By
updated 7/6/2011 7:19:14 PM ET 2011-07-06T23:19:14

Four men stole tens of thousands of dollars from Houston-area automated teller machines using sophisticated ATM-card skimming devices, according to a local television station.

KPRC-TV (Channel 2) reported that the crew tampered with at least six drive-up Chase ATMs in the greater Houston area. They would first spray-paint the ATM's security camera lens, then install a tiny skimming device into the ATM's card slot.

Unlike skimmers of the past, which were mounted onto an ATM's external face, these skimmers were not apparent to the average user.

"A lot of times, they're not visible," Cynthia Marble, a Secret Service agent based in Houston, told Channel 2. "They're getting so sophisticated that it's impossible to tell."

[ When Online Accounts Are Robbed, Should Banks Pay? ]

The skimmers recorded a bank customer's card data as it passed through the slot, then fed it wirelessly to a laptop used by members of the gang, who were sitting in a nearby car.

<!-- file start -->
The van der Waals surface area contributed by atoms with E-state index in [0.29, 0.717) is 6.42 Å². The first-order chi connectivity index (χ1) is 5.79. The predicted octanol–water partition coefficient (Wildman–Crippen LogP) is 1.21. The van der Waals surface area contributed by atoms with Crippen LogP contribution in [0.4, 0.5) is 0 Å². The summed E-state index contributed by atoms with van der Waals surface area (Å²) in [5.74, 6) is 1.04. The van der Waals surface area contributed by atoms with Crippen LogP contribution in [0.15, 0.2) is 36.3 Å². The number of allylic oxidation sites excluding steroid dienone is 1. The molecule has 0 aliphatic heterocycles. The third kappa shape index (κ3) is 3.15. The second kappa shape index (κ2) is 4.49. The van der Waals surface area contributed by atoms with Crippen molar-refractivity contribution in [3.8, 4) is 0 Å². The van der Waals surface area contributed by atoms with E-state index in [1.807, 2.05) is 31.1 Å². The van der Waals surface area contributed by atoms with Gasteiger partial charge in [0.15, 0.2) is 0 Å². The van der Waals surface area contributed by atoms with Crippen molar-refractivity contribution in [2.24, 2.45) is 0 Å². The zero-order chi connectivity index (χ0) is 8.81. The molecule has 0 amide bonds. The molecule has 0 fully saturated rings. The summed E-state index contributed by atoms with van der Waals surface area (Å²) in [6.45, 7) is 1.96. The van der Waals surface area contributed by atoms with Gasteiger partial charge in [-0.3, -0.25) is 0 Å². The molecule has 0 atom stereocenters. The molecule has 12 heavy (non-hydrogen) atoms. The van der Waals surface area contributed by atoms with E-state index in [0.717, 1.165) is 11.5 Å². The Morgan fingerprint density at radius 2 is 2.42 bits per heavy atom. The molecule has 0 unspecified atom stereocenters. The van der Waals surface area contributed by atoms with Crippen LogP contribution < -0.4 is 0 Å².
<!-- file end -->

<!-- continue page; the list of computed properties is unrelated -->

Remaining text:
In at least one case, the gang also installed a tiny security camera of their own to film customers entering their PINs.

The accused men allegedly would quickly make duplicate cards, wait until the bank customer had left and then withdraw additional money from the customer's account.

Court documents filed by the Secret Service said the crew had stolen nearly $58,000 in April alone, with one especially lucrative night netting $18,000.

Neither the Secret Service nor Chase disclosed how much money in total was stolen. Chase issued a statement saying bank customers would not be responsible for any losses.

ATM skimming devices can often be bought on the Internet, but in an interesting twist, court papers said this crew used a 3-D printer to manufacture them at one of the suspects' homes.

© 2012 SecurityNewsDaily. All rights reserved

Discuss:

Discussion comments

,

Most active discussions

  1. votes comments
  2. votes comments
  3. votes comments
  4. votes comments